Level sensors ? the agony of preference?

If one is searching for a level sensor, one can be quickly overwhelmed by the huge selection. A level sensor for limit level detection or continuous measurement could be ordered in a number of technologies and design variants. But how do I find the appropriate level sensor for my application?
If one really wants to select a level sensor, the main selection criterion is the electrical output function. If one wants to monitor a limit in a tank, e.g. dry running (empty) or overfilled (full), then the level sensor should actually be considered a level switch. However, if it’s vital that you monitor the contents of a tank in detail (e.g. 0 ? 100 % fill level), the other needs continuous measurement (= level sensor).
The distinction between level sensor and level switch automatically leads to the exclusion of several technologies, if one wants the most economical solution. Although a level sensor with combined electronics can communicate both an analogue signal and switching signals, a pure level switch is always the cheaper solution, if the application form is limit level measurement only.
The selection of the best option measurement technology
Continuous measurement with float
Level sensors typically feature continuous analogue output signals, such as 4 ? 20 mA or 0 ? 10 V, which permit the accurate measurement of level and its own variation. The sensors could be based on various measurement technologies such as magnetostriction, reed-chain technology, hydrostatic, ultrasound, radar and much more ? the choice of which varies from manufacturer to manufacturer.
Point measurement with optoelectronic level switch
Level switches in a normal float switch design provide a mechanical switch contact or, in electronic version, generally a PNP or NPN transistor output. In neuro-scientific switches, additionally, there are a variety of measurement technologies such as for example reed contact technology, optoelectronics, conductivity, vibronic and more.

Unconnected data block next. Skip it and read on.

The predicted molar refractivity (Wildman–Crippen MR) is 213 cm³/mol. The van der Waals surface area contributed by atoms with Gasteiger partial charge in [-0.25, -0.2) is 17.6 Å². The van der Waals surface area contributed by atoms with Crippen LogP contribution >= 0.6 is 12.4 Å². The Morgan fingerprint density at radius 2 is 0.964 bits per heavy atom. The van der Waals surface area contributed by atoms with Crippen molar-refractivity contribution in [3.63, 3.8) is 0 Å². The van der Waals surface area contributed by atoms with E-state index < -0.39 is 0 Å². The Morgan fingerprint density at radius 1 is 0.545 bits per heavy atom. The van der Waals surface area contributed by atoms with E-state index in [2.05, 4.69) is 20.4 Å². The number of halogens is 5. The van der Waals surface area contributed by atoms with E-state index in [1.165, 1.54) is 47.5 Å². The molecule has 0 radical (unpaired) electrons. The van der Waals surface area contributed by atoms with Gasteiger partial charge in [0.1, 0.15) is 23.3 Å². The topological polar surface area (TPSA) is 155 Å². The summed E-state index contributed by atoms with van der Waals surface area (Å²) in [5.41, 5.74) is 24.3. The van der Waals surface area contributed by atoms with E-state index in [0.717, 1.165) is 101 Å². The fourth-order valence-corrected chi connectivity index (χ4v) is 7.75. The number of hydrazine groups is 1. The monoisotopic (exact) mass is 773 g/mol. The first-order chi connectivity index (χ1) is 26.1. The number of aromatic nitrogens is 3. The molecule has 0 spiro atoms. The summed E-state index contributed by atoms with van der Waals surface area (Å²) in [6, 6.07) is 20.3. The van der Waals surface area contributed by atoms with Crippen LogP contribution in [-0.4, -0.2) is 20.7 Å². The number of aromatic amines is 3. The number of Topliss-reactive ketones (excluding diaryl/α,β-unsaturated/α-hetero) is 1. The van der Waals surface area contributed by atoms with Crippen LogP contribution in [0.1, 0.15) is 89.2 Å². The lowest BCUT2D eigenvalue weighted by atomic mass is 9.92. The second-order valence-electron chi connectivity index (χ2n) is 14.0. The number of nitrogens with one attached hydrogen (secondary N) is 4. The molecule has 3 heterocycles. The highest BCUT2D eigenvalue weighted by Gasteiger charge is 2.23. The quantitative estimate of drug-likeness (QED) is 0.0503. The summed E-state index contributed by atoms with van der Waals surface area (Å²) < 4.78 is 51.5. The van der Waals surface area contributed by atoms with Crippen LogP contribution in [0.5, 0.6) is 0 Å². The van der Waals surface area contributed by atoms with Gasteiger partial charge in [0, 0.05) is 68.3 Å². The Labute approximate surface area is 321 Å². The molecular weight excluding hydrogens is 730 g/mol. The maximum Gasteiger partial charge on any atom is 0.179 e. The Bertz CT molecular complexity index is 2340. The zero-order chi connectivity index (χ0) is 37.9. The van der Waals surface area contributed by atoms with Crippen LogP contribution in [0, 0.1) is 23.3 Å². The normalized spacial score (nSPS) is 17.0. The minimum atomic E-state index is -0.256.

Each one of these technologies has advantages and disadvantages, and also complex, application-specific limiting factors such as conductivity, dielectricity, density, contamination, colour, pressure strength, etc. Unknowingly as to which technology is the most suitable or can be utilized in a specific application environment can only be made after thorough assessment and frequently also your final test in the plant itself under real application parameters.
Note
WIKA offers you a very wide range of level measuring instruments. More info on optoelectronic level switches, hydrostatic level sensors, float switches and further instruments are available on the WIKA website. You can get videos on the functionality of the individual measuring principles on our YouTube channel. Your contact person will undoubtedly be pleased to help you on selecting the most likely product solution.

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